So it's now a little less than a week since I left Wits and the rest of my friends from the US have arrived. It's been an incredibly jam-packed few days and it's really hard to think how much we've all done. Especially when you factor in the jet-lag of the people who just got here. Wednesday after I finished up at Wits I was immediately picked up I was packed and ready to move out of my room at the international house. I am now staying at the orphanage in Roodepoort where my friend lives and works and it's been a wonderful place so far. After I left campus, we went to Montecasino, this gigantic indoor entertainment/dining/nightlife establishment near Sandton to watch the US game at the FIFA FanZone there. However, they had elected to show the England game, and not the US game so we were quite miffed. We had not bought our tickets yet though, so we found a bar with some other incensed Americans, ordered some beer, and began watching the most agonizing 90 minutes of soccer I have ever watched. The US v Algeria game left my shoulders incredibly tense, my heart pounding and sense of elation I will not soon forget. I have never been in such physical pain watching a game though. It was also great because there were at least 10 other Americans with us and they were drinking Budweiser and yelling a LOT, so I felt right at home. Montecasino is not at all South African, or even African. Once you're inside, you could be anywhere in the world and you wouldn't know the difference. So obviously the game, although painful to watch, ended up being the greatest thing ever. Not ONLY did the US win the match, we won the GROUP which meant that we had tickets to see them play on Saturday night.

For those of you who don't know, I have been planning this trip to South Africa for about 4 years. Since the Germany World Cup in 2006, my friends from college and I decided that we needed to go to the next one and that we would all go together. Our friend Benji had already been to Cape Town to dive with the sharks for his W&M Monroe Project, so he was excited to go back when we found that it was in South Africa. We bought the tickets to the games on the first day of the first ticketing phase which over 18 months ago. 1.5 years later, everything was coming together. All our plans have come to fruition and the trip is actually happening. I can hardly believe it's happening even as I sit here living it.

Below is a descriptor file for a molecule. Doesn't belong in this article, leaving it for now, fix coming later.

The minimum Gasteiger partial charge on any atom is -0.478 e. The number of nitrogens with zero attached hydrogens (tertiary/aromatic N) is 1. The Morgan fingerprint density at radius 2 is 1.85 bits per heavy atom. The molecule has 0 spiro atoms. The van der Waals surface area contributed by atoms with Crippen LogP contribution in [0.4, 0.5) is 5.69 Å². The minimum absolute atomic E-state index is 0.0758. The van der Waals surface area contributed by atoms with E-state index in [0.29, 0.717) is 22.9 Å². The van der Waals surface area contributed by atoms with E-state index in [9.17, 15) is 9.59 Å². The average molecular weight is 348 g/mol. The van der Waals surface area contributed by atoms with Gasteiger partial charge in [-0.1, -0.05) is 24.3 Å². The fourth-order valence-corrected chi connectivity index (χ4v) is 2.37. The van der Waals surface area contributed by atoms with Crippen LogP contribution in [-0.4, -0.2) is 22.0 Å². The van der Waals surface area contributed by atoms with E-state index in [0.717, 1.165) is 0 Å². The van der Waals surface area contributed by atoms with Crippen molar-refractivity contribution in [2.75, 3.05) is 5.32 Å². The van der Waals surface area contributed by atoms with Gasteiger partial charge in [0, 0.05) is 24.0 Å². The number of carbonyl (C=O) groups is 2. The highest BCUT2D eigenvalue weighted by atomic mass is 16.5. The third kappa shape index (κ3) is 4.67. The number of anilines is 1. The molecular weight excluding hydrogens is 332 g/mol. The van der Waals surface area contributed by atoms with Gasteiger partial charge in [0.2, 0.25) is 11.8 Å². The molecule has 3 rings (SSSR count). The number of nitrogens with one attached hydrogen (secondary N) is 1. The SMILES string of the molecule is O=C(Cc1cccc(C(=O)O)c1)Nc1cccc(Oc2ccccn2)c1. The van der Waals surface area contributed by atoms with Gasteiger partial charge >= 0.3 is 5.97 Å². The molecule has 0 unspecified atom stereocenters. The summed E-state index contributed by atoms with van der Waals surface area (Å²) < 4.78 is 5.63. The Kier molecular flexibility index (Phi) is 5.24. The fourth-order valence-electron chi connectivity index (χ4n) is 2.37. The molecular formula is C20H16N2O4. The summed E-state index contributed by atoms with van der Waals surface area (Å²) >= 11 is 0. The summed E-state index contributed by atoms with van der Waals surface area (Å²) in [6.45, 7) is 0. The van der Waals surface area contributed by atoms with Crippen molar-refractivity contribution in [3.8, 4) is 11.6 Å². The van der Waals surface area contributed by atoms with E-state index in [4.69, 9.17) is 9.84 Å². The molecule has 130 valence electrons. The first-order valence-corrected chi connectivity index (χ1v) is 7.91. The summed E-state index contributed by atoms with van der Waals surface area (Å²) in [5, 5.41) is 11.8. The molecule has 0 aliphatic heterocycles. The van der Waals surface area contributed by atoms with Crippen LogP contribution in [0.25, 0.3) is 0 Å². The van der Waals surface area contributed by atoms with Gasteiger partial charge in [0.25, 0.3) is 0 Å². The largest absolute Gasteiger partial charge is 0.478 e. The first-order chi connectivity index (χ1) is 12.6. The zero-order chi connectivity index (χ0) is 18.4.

So on Thursday, we had the whole day and a rental car with unlimited miles. We drove to the Magaliesburg and visited Hartbeespoort Dam, Sun City resort and Pilanesberg National Park. The Dam is just a lovely spot to get out and take pictures, not much other than that. Sun City was very Las Vegas. It had one extremely opulent, over-the-top hotel called the Palace Hotel. A HUGE fountain and man-made lagoon greeted you upon entry and the hotel itself was gigantic. We are pretty sure a few of the teams were staying there as many official looking people were milling about. We scoped out the Palace hotel, grabbed lunch, made fun of the monorail, tried to play the slot machines, then we visited the man-made beach and while walking over a bridge we witnessed a fake jungle earthquake and lots of smoke, which reminded me of the Indiana Jones show at Disney World. Then we went to their gooooorgeous golf course which made me want to drop everything and go play nine holes right then and there. We headed out and on to the National Park. There's only so much kitsch you can handle in one sitting. (I'll get to it later, but my tolerance and love for South African kitsch is steadily growing with every attraction I visit).

Pilanesberg National Park was fantastic. I'm glad we spent the afternoon there. We saw lots of wild life: wildebeest, waterboks, springboks, kudus, giraffes, elephants, zebras, hippos, rhinos, and lots of different kinds of birds. I kept wondering why it was so much cooler to see them here than in the zoos where I have seen them all before (except wildebeest). I think it's because there is nothing between you and the animals when you're in these parks. They are just there, living their lives without walls or pens or zookeepers feeding them. Just coming upon a rhino eating his afternoon snack is much cooler than the one who is trying to hide from all the people leaning over the fence to catch a glimpse at him. I wouldn't have wanted to spend too much more time there though because it did get a little hard driving on these really rough, unpaved roads, constantly straining to see animals. I was a little jealous of the people in the huge 4x4 safari vehicles with the open tops. But Pilanesburg has all the big five (elephant, rhino, cape buffalo, lion and leopard) and is an easy day -trip from Jo'burg if you don't have time to get further out in the bush.

The drive home from Pilanesburg was a little harrowing. It was pitch dark and the roads were all single-lane. It was definitely baptism by fire on my first day of driving SA style. The traffic rules in Jo'burg are loosely adhered to and you have to constantly be on the lookout for people who run red lights way after they turn, taxis that suddenly stop in the middle of the road or change lanes into you, and people walking on the highways. All of these happened more than once on the drive home. It made the fact that I was going to be the one driving home from Rustenburg at 2 in the morning after the US game on Saturday a little harder to handle. But it was a great trip aside from that.